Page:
Somatic embryogenesis and plant regeneration in peach palm (Bactris gasipaes Kunth)
Steinmacher, Douglas A.
Jiménez García, Víctor
Guerra, Miguel Pedro
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Peach palm (Bactris gasipaes Kunth) is a member of the family Arecaceae and is the only palm species with fully domesticated populations in the Neotropics. It is a multi-purpose but underutilized species. Today, fruit production for subsistence and local markets, and heart-of-palm production for local, national and international markets are the most important uses. Conventional breeding programs of peach palm are long term efforts due to long generation’s time, tree height, difficulties with controlled pollination and other factors. Although it is a caespitose palm, its propagation is currently based on seeds, as off-shoots are difficult to root. Clonal propagation is, however, extremely important. Hence, tissue culture techniques are considered to be the most likely strategy for efficient clonal plantlet regeneration of this species. Among various techniques, somatic embryogenesis offers the advantages of automated large-scale production and genetic stability of the regenerated plantlets. However, a commercial protocol does not currently exist for peach palm. Here the state of the art regarding peach palm in vitro culture will be reported and the main factors already known to influence the in vitro regeneration of this species will be discussed. These factors include the effect of genotypes, plant growth regulators, explant choice and histological aspects. The use of the thin cell layer (TCL) technique has been developed for peach palm and offers promise for its in vitro plant regeneration. The development of biotechnological tools to assist breeding and conservation programs of peach palm is currently needed.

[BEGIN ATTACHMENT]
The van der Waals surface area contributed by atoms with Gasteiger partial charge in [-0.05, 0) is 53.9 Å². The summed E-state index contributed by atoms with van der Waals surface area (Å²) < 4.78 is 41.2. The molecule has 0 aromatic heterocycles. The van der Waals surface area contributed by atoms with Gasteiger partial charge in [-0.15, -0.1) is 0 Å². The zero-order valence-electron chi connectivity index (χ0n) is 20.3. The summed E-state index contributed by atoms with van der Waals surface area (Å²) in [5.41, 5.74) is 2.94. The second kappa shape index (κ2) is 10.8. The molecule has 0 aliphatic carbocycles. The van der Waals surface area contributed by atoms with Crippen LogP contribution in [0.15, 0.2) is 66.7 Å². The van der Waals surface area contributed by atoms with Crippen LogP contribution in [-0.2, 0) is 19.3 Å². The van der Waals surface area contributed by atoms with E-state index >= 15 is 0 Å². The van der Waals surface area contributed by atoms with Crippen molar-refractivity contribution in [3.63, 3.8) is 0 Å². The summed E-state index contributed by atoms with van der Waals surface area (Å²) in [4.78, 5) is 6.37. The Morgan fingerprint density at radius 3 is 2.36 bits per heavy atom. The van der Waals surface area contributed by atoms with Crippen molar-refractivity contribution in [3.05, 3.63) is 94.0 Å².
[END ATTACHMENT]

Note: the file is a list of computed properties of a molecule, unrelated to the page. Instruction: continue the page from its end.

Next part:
External link to the item10.13140/2.1.2956.4489
- Agronomía